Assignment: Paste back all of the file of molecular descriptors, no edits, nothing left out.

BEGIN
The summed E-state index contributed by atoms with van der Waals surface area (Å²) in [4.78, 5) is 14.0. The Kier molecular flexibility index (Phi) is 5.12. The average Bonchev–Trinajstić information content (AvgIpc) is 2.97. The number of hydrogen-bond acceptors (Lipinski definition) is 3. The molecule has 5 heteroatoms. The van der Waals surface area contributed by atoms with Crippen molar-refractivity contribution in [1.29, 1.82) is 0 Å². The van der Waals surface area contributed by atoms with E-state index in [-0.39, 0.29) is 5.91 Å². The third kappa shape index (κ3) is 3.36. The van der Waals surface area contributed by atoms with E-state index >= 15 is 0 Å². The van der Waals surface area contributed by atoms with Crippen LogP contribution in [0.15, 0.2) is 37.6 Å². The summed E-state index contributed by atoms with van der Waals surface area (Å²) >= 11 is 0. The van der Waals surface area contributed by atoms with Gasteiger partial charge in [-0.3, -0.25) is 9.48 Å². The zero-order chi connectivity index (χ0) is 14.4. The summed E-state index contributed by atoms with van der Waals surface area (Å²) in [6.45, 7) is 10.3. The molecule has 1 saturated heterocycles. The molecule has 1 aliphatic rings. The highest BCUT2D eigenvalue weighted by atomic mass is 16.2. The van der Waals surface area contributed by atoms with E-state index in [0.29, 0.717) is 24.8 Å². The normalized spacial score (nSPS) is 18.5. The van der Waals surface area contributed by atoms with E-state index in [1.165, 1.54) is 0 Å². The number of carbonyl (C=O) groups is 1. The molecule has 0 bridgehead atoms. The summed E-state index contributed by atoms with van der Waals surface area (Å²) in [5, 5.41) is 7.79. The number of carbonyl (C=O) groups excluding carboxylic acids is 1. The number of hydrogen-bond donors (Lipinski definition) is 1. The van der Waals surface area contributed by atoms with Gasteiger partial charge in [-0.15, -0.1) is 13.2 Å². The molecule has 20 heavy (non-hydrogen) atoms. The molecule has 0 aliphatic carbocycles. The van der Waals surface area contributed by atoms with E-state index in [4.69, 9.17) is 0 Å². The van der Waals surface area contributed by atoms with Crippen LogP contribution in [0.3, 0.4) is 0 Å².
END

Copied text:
The summed E-state index contributed by atoms with van der Waals surface area (Å²) in [4.78, 5) is 14.0. The Kier molecular flexibility index (Phi) is 5.12. The average Bonchev–Trinajstić information content (AvgIpc) is 2.97. The number of hydrogen-bond acceptors (Lipinski definition) is 3. The molecule has 5 heteroatoms. The van der Waals surface area contributed by atoms with Crippen molar-refractivity contribution in [1.29, 1.82) is 0 Å². The van der Waals surface area contributed by atoms with E-state index in [-0.39, 0.29) is 5.91 Å². The third kappa shape index (κ3) is 3.36. The van der Waals surface area contributed by atoms with E-state index >= 15 is 0 Å². The van der Waals surface area contributed by atoms with Crippen LogP contribution in [0.15, 0.2) is 37.6 Å². The summed E-state index contributed by atoms with van der Waals surface area (Å²) >= 11 is 0. The van der Waals surface area contributed by atoms with Gasteiger partial charge in [-0.3, -0.25) is 9.48 Å². The zero-order chi connectivity index (χ0) is 14.4. The summed E-state index contributed by atoms with van der Waals surface area (Å²) in [6.45, 7) is 10.3. The molecule has 1 saturated heterocycles. The molecule has 1 aliphatic rings. The highest BCUT2D eigenvalue weighted by atomic mass is 16.2. The van der Waals surface area contributed by atoms with E-state index in [0.29, 0.717) is 24.8 Å². The normalized spacial score (nSPS) is 18.5. The van der Waals surface area contributed by atoms with E-state index in [1.165, 1.54) is 0 Å². The number of carbonyl (C=O) groups is 1. The molecule has 0 bridgehead atoms. The summed E-state index contributed by atoms with van der Waals surface area (Å²) in [5, 5.41) is 7.79. The number of carbonyl (C=O) groups excluding carboxylic acids is 1. The number of hydrogen-bond donors (Lipinski definition) is 1. The van der Waals surface area contributed by atoms with Gasteiger partial charge in [-0.15, -0.1) is 13.2 Å². The molecule has 20 heavy (non-hydrogen) atoms. The molecule has 0 aliphatic carbocycles. The van der Waals surface area contributed by atoms with E-state index in [4.69, 9.17) is 0 Å². The van der Waals surface area contributed by atoms with Crippen LogP contribution in [0.3, 0.4) is 0 Å².